The petitioner, Panhandle, is a pipeline owner and operator but, with the exception of Michigan Consolidated, does not serve any of the distributing companies or communities which will receive gas from American Louisiana. Panhandle was permitted to intervene in the proceeding below by the Commission and, as has been indicated, filed in this court its petition to review the Commission's above described opinion and order.
The fact that Panhandle was allowed to intervene of itself "shall not be construed as recognition by the Commission that such intervener might be aggrieved by any order of the Commission in such proceeding." F.P.C.Rules of Practice and Procedure, 18 C.F.R. Section 1.1(f) (13). Under Section 19(b) of the Act2 petitioner must be "aggrieved by an order issued by the Commission" to entitle it to seek review of the order.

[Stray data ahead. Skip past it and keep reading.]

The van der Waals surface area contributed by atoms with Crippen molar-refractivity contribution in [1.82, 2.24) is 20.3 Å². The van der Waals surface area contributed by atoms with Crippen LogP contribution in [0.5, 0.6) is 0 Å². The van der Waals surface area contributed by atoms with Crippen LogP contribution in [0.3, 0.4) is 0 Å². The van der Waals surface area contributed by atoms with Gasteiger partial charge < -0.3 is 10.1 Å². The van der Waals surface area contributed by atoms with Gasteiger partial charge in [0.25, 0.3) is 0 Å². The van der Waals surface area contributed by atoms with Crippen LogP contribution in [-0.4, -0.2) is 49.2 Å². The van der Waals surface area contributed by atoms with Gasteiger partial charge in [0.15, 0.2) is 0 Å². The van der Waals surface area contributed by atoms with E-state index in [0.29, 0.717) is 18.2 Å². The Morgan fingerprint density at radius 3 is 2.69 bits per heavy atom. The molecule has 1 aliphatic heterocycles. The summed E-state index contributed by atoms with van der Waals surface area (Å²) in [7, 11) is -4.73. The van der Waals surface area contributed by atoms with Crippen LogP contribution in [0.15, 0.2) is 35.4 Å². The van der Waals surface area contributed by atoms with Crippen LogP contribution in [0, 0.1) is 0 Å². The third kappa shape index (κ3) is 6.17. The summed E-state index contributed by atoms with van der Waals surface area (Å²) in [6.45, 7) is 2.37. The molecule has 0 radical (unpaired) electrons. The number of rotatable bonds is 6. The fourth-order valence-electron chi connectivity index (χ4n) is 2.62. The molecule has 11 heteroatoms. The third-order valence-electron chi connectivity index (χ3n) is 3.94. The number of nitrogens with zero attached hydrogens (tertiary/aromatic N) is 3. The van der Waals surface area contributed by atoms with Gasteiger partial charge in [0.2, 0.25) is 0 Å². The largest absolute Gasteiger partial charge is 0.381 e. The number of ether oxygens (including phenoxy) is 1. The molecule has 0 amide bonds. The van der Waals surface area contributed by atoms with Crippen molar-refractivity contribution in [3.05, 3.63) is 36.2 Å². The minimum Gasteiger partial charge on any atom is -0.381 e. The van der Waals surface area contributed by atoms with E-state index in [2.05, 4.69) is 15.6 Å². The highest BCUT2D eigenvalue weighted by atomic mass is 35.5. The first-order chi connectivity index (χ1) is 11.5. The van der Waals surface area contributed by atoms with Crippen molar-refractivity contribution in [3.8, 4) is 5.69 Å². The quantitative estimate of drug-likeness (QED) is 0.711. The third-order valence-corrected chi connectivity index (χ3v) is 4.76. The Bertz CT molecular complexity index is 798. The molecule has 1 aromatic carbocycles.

Panhandle maintains that in its petition for review it expressly alleges and shows that it is an aggrieved party. In two places of that petition it does state flatly that it is aggrieved by the order and opinion. However in its detailed exposition of the situation about which it complains no factual allegations are given which support the contention that it is aggrieved. The naked assertion is not enough. Interstate Electric, Inc., v. Federal Power Commission, 9 Cir., 1947, 164 F.2d 485; United States Cane Sugar Refiners' Ass'n v. McNutt, 2 Cir., 1943, 138 F.2d 116; Pittsburgh Radio Supply House v. Federal Communications Commission, 1938, 69 App.D.C. 22, 98 F.2d 303; cf. National Coal Ass'n v. Federal Power Commission, 1951, 89 U.S.App.D.C. 135, 191 F.2d 462; National Broadcasting Co. v. Federal Communications Commission, 1942, 76 U.S. App.D.C. 238, 132 F.2d 545, affirmed 1943, 319 U.S. 239, 63 S.Ct. 1035, 87 L.Ed. 1374.